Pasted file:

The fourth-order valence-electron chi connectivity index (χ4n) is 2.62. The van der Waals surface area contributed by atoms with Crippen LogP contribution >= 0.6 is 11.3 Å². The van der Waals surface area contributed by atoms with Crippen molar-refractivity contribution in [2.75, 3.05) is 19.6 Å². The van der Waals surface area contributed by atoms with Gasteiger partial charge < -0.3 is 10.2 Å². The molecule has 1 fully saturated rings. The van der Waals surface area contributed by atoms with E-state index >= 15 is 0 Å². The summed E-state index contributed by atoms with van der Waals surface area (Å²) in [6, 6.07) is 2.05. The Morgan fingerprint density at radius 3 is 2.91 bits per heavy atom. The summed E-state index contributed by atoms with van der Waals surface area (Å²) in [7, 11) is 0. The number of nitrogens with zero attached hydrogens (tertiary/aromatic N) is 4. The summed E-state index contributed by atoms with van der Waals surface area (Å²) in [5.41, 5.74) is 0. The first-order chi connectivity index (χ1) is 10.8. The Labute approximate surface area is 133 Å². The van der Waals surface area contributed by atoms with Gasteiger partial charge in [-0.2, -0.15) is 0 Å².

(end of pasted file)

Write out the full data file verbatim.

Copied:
The fourth-order valence-electron chi connectivity index (χ4n) is 2.62. The van der Waals surface area contributed by atoms with Crippen LogP contribution >= 0.6 is 11.3 Å². The van der Waals surface area contributed by atoms with Crippen molar-refractivity contribution in [2.75, 3.05) is 19.6 Å². The van der Waals surface area contributed by atoms with Gasteiger partial charge < -0.3 is 10.2 Å². The molecule has 1 fully saturated rings. The van der Waals surface area contributed by atoms with E-state index >= 15 is 0 Å². The summed E-state index contributed by atoms with van der Waals surface area (Å²) in [6, 6.07) is 2.05. The Morgan fingerprint density at radius 3 is 2.91 bits per heavy atom. The summed E-state index contributed by atoms with van der Waals surface area (Å²) in [7, 11) is 0. The number of nitrogens with zero attached hydrogens (tertiary/aromatic N) is 4. The summed E-state index contributed by atoms with van der Waals surface area (Å²) in [5.41, 5.74) is 0. The first-order chi connectivity index (χ1) is 10.8. The Labute approximate surface area is 133 Å². The van der Waals surface area contributed by atoms with Gasteiger partial charge in [-0.2, -0.15) is 0 Å².